Besides, people are spending more time online – connecting with each other, working, shopping, gaming and more. Facebook has become a major source for people to discover and seek inspiration. People are adapting to new technologies faster, which requires businesses to catch up with the trend.
According to Nielsen’s research study, people across APAC are adapting and exploring new routines: 59% watched how-to video tutorials; 87% of consumers report using at least one new digital shopping platform for the first time since the pandemic started; 61% of those aged 55 and older say that they have ordered products online that they would typically buy in-store.
Given the economic uncertainty, people’s expectations of businesses are evolving even faster than usual. So, businesses have an opportunity to be the driving force of economic recovery in the months and years ahead.
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What were the significant social trends that appeared in 2020, and how will these trends go in 2021 and after the pandemic?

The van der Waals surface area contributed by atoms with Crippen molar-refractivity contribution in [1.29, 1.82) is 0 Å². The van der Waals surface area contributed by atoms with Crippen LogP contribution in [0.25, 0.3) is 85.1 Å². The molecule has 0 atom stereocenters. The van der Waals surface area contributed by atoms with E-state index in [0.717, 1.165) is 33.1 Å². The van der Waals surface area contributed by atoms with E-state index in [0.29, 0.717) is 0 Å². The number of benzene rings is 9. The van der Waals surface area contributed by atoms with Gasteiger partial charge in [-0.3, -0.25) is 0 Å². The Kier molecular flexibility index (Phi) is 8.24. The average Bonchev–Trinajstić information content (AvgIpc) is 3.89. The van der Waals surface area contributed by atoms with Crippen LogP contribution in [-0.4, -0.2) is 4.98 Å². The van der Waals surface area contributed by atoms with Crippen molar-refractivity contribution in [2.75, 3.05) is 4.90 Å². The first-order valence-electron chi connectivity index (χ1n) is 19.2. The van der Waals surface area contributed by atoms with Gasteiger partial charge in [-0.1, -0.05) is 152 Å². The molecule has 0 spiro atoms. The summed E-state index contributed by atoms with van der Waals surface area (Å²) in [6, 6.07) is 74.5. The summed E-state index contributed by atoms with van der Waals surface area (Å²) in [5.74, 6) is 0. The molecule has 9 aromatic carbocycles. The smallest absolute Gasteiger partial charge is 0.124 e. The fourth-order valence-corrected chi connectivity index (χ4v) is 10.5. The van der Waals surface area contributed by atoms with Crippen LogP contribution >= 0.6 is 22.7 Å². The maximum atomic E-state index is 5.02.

In the beginning of 2020, we had shared five social trends that were on the rise across our platforms: mobile, video, ephemeral sharing (Stories), messaging and e-commerce.
In 2021, these trends are even more pronounced in Asia Pacific as well as in Vietnam:
1) Mobile and short-form video: The popularity of video content is growing over the years but 2020 shattered all records as people spent more time at home due to lockdowns and social distancing measures. In Vietnam, people watch an average of 21 short-form videos, accounting for 56% of the total number of videos they watch daily.
2) Discovery Commerce: People of all ages are now more open to new ways of finding products and new modes of shopping. It means reimagining the channels and platforms on which your business can stand out and be discovered. This requires an innovation mindset to be brave and experiment with services like shopping directly from social channels, live shopping, click-and-collect, subscription services, or applying new tech such as AR filters.